Sponsorship rights fees have polarised, with major properties having leapt in value in the past decade, whereas many small or average-sized rights holders have struggled to maintain rates. This provides an opportunity for volume producers to choose a selection of major rights, complemented by smaller, local deals that create a consistent message across a wide target audience.

The global market for volume vehicles is, of course, vast if not necessarily very profitable. The target market includes both corporate and individual buyers each of which have exposure to, and interest in, a wide range of sports. It is, therefore, simply not possible for any manufacturer to have comprehensive coverage across all relevant sports and territories. Instead it is important to choose a selection of sports/territories and attempt to dominate them through careful acquisition and activation strategies. Kia, for example, has clearly taken this route in basketball in the USA, where it has a partnership with the NBA and a series of teams.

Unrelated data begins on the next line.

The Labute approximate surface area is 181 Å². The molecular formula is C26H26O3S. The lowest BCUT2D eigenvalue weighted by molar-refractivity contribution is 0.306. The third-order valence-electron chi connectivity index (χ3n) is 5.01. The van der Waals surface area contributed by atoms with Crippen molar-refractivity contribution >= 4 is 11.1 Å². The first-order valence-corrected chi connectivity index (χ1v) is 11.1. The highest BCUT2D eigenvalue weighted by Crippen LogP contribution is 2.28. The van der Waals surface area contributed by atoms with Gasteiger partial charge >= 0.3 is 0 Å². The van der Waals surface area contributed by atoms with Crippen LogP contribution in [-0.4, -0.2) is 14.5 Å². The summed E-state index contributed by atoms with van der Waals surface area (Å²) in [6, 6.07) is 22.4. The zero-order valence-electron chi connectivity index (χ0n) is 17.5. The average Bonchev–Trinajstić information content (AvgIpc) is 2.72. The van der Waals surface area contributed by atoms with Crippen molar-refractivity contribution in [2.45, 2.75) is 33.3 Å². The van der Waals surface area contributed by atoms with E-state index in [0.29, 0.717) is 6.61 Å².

On the whole, however, the strategy has been worked more effectively by the luxury brands such as Audi with its winter sports programme or Mercedes in tennis. The next few years are likely to see much more focus along the lines of these successful brands.

This is the executive summary, extracted from the Sponsorship Today report: Car Industry: Global Sponsorship Analysis

Simon Rines is editor in chief at specialist sponsorship publisher, IMR Publications whose titles include the International Journal of Sports Marketing & Sponsorship and Sponsorship Today. He is author of the best-selling report, Driving Business Through Sport and a regular presenter on the international sponsorship conference circuit.